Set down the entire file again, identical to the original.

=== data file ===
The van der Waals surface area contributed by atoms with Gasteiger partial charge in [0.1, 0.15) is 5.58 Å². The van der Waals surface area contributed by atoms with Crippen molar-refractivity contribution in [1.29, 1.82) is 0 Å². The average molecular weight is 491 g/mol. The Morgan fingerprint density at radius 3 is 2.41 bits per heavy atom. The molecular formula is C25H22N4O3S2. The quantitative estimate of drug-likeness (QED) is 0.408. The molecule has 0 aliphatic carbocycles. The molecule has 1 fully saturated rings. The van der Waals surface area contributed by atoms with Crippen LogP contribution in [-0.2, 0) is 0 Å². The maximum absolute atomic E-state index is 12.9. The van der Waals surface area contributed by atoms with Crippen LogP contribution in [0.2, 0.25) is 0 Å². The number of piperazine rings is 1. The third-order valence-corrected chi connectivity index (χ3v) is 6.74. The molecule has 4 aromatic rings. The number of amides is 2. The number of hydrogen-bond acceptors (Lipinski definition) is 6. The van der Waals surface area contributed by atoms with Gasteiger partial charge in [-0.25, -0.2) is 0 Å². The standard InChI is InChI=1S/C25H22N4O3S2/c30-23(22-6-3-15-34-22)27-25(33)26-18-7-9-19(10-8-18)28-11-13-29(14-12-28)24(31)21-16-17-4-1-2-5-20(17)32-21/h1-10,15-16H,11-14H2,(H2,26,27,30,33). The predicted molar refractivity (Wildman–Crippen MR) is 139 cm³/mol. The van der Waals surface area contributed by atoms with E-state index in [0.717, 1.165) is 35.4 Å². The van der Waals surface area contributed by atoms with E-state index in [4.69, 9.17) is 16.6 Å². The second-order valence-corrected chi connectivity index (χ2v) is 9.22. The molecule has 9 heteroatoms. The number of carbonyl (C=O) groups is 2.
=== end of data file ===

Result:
The van der Waals surface area contributed by atoms with Gasteiger partial charge in [0.1, 0.15) is 5.58 Å². The van der Waals surface area contributed by atoms with Crippen molar-refractivity contribution in [1.29, 1.82) is 0 Å². The average molecular weight is 491 g/mol. The Morgan fingerprint density at radius 3 is 2.41 bits per heavy atom. The molecular formula is C25H22N4O3S2. The quantitative estimate of drug-likeness (QED) is 0.408. The molecule has 0 aliphatic carbocycles. The molecule has 1 fully saturated rings. The van der Waals surface area contributed by atoms with Crippen LogP contribution in [-0.2, 0) is 0 Å². The maximum absolute atomic E-state index is 12.9. The van der Waals surface area contributed by atoms with Crippen LogP contribution in [0.2, 0.25) is 0 Å². The number of piperazine rings is 1. The third-order valence-corrected chi connectivity index (χ3v) is 6.74. The molecule has 4 aromatic rings. The number of amides is 2. The number of hydrogen-bond acceptors (Lipinski definition) is 6. The van der Waals surface area contributed by atoms with Gasteiger partial charge in [-0.25, -0.2) is 0 Å². The standard InChI is InChI=1S/C25H22N4O3S2/c30-23(22-6-3-15-34-22)27-25(33)26-18-7-9-19(10-8-18)28-11-13-29(14-12-28)24(31)21-16-17-4-1-2-5-20(17)32-21/h1-10,15-16H,11-14H2,(H2,26,27,30,33). The predicted molar refractivity (Wildman–Crippen MR) is 139 cm³/mol. The van der Waals surface area contributed by atoms with E-state index in [0.717, 1.165) is 35.4 Å². The van der Waals surface area contributed by atoms with E-state index in [4.69, 9.17) is 16.6 Å². The second-order valence-corrected chi connectivity index (χ2v) is 9.22. The molecule has 9 heteroatoms. The number of carbonyl (C=O) groups is 2.